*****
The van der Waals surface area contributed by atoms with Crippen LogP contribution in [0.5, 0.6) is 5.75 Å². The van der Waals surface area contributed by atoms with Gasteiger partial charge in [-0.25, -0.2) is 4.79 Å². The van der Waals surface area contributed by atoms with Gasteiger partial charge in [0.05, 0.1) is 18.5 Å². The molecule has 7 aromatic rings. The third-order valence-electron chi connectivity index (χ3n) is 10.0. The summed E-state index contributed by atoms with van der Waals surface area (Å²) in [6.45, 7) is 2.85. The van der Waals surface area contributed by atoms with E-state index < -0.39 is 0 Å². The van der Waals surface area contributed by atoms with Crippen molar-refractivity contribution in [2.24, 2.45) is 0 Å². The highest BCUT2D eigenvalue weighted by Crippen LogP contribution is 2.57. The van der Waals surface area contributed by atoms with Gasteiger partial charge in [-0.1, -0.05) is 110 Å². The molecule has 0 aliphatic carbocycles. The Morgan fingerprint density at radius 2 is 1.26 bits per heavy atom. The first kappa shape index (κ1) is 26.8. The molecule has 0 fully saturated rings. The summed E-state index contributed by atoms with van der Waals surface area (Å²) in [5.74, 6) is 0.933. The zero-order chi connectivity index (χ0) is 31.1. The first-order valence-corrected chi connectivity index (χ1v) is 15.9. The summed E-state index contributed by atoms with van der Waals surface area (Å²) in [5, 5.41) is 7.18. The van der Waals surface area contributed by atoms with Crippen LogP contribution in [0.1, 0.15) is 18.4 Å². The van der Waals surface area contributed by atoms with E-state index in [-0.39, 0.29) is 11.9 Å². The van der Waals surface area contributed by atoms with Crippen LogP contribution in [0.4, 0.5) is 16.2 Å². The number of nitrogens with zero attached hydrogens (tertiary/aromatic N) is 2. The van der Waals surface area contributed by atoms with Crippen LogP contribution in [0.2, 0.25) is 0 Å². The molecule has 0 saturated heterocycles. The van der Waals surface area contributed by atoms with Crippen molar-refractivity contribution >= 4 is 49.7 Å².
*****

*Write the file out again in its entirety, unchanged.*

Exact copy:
The van der Waals surface area contributed by atoms with Crippen LogP contribution in [0.5, 0.6) is 5.75 Å². The van der Waals surface area contributed by atoms with Gasteiger partial charge in [-0.25, -0.2) is 4.79 Å². The van der Waals surface area contributed by atoms with Gasteiger partial charge in [0.05, 0.1) is 18.5 Å². The molecule has 7 aromatic rings. The third-order valence-electron chi connectivity index (χ3n) is 10.0. The summed E-state index contributed by atoms with van der Waals surface area (Å²) in [6.45, 7) is 2.85. The van der Waals surface area contributed by atoms with E-state index < -0.39 is 0 Å². The van der Waals surface area contributed by atoms with Crippen molar-refractivity contribution in [2.24, 2.45) is 0 Å². The highest BCUT2D eigenvalue weighted by Crippen LogP contribution is 2.57. The van der Waals surface area contributed by atoms with Gasteiger partial charge in [-0.1, -0.05) is 110 Å². The molecule has 0 aliphatic carbocycles. The Morgan fingerprint density at radius 2 is 1.26 bits per heavy atom. The first kappa shape index (κ1) is 26.8. The molecule has 0 fully saturated rings. The summed E-state index contributed by atoms with van der Waals surface area (Å²) in [5.74, 6) is 0.933. The zero-order chi connectivity index (χ0) is 31.1. The first-order valence-corrected chi connectivity index (χ1v) is 15.9. The summed E-state index contributed by atoms with van der Waals surface area (Å²) in [5, 5.41) is 7.18. The van der Waals surface area contributed by atoms with Crippen LogP contribution in [0.1, 0.15) is 18.4 Å². The van der Waals surface area contributed by atoms with E-state index in [-0.39, 0.29) is 11.9 Å². The van der Waals surface area contributed by atoms with Crippen LogP contribution in [0.4, 0.5) is 16.2 Å². The number of nitrogens with zero attached hydrogens (tertiary/aromatic N) is 2. The van der Waals surface area contributed by atoms with Crippen LogP contribution in [0.2, 0.25) is 0 Å². The molecule has 0 saturated heterocycles. The van der Waals surface area contributed by atoms with Crippen molar-refractivity contribution >= 4 is 49.7 Å².